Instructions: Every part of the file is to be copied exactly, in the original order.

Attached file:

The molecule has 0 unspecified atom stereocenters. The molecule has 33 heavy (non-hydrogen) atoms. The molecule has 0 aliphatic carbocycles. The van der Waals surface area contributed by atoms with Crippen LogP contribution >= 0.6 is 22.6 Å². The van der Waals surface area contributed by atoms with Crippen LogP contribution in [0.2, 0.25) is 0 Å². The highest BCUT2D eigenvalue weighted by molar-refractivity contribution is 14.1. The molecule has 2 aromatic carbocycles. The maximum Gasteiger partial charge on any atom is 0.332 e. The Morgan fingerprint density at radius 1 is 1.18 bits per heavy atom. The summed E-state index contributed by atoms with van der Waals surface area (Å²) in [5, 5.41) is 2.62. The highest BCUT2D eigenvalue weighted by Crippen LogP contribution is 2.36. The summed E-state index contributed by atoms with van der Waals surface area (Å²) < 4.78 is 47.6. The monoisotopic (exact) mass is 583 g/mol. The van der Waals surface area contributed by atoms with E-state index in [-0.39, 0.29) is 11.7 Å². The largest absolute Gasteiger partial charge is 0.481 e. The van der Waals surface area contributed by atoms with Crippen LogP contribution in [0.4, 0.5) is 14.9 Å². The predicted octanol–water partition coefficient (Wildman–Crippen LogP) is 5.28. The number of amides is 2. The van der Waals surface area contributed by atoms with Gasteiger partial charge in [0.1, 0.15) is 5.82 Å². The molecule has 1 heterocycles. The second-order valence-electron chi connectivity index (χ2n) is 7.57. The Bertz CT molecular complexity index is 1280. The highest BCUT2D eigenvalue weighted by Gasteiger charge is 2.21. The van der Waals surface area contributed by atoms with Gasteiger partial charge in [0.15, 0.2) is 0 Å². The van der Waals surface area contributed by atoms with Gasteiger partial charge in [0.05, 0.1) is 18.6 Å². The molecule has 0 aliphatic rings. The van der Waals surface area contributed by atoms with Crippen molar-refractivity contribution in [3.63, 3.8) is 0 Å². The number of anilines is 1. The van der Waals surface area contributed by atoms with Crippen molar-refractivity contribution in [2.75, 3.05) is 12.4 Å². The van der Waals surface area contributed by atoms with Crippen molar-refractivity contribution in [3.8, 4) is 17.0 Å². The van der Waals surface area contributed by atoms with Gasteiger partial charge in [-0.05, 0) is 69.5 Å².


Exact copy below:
The molecule has 0 unspecified atom stereocenters. The molecule has 33 heavy (non-hydrogen) atoms. The molecule has 0 aliphatic carbocycles. The van der Waals surface area contributed by atoms with Crippen LogP contribution >= 0.6 is 22.6 Å². The van der Waals surface area contributed by atoms with Crippen LogP contribution in [0.2, 0.25) is 0 Å². The highest BCUT2D eigenvalue weighted by molar-refractivity contribution is 14.1. The molecule has 2 aromatic carbocycles. The maximum Gasteiger partial charge on any atom is 0.332 e. The Morgan fingerprint density at radius 1 is 1.18 bits per heavy atom. The summed E-state index contributed by atoms with van der Waals surface area (Å²) in [5, 5.41) is 2.62. The highest BCUT2D eigenvalue weighted by Crippen LogP contribution is 2.36. The summed E-state index contributed by atoms with van der Waals surface area (Å²) < 4.78 is 47.6. The monoisotopic (exact) mass is 583 g/mol. The van der Waals surface area contributed by atoms with E-state index in [-0.39, 0.29) is 11.7 Å². The largest absolute Gasteiger partial charge is 0.481 e. The van der Waals surface area contributed by atoms with Crippen LogP contribution in [0.4, 0.5) is 14.9 Å². The predicted octanol–water partition coefficient (Wildman–Crippen LogP) is 5.28. The number of amides is 2. The van der Waals surface area contributed by atoms with Gasteiger partial charge in [0.1, 0.15) is 5.82 Å². The molecule has 1 heterocycles. The second-order valence-electron chi connectivity index (χ2n) is 7.57. The Bertz CT molecular complexity index is 1280. The highest BCUT2D eigenvalue weighted by Gasteiger charge is 2.21. The van der Waals surface area contributed by atoms with Gasteiger partial charge in [0.15, 0.2) is 0 Å². The van der Waals surface area contributed by atoms with Gasteiger partial charge in [0.05, 0.1) is 18.6 Å². The molecule has 0 aliphatic rings. The van der Waals surface area contributed by atoms with Crippen molar-refractivity contribution in [3.63, 3.8) is 0 Å². The number of anilines is 1. The van der Waals surface area contributed by atoms with Crippen molar-refractivity contribution in [2.75, 3.05) is 12.4 Å². The van der Waals surface area contributed by atoms with Crippen molar-refractivity contribution in [3.8, 4) is 17.0 Å². The van der Waals surface area contributed by atoms with Gasteiger partial charge in [-0.05, 0) is 69.5 Å².